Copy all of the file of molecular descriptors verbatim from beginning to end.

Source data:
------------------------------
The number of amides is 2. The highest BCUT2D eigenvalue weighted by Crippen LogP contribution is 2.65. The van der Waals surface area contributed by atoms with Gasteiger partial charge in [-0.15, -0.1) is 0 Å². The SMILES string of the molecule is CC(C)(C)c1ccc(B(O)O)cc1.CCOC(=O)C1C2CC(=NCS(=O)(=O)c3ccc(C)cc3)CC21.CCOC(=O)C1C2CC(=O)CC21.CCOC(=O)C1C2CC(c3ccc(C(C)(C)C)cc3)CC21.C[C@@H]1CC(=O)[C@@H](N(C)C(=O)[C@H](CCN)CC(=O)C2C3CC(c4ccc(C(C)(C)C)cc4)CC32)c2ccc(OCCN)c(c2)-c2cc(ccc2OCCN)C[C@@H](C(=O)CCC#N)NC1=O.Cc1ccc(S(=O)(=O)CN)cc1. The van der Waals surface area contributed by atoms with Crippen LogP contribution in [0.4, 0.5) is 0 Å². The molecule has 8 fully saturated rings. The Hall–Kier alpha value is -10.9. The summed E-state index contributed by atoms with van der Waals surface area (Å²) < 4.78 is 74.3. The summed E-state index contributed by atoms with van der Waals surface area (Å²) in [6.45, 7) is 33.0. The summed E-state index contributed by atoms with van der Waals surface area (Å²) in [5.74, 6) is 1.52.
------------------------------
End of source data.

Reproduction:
The number of amides is 2. The highest BCUT2D eigenvalue weighted by Crippen LogP contribution is 2.65. The van der Waals surface area contributed by atoms with Gasteiger partial charge in [-0.15, -0.1) is 0 Å². The SMILES string of the molecule is CC(C)(C)c1ccc(B(O)O)cc1.CCOC(=O)C1C2CC(=NCS(=O)(=O)c3ccc(C)cc3)CC21.CCOC(=O)C1C2CC(=O)CC21.CCOC(=O)C1C2CC(c3ccc(C(C)(C)C)cc3)CC21.C[C@@H]1CC(=O)[C@@H](N(C)C(=O)[C@H](CCN)CC(=O)C2C3CC(c4ccc(C(C)(C)C)cc4)CC32)c2ccc(OCCN)c(c2)-c2cc(ccc2OCCN)C[C@@H](C(=O)CCC#N)NC1=O.Cc1ccc(S(=O)(=O)CN)cc1. The van der Waals surface area contributed by atoms with Crippen LogP contribution in [0.4, 0.5) is 0 Å². The molecule has 8 fully saturated rings. The Hall–Kier alpha value is -10.9. The summed E-state index contributed by atoms with van der Waals surface area (Å²) < 4.78 is 74.3. The summed E-state index contributed by atoms with van der Waals surface area (Å²) in [6.45, 7) is 33.0. The summed E-state index contributed by atoms with van der Waals surface area (Å²) in [5.74, 6) is 1.52.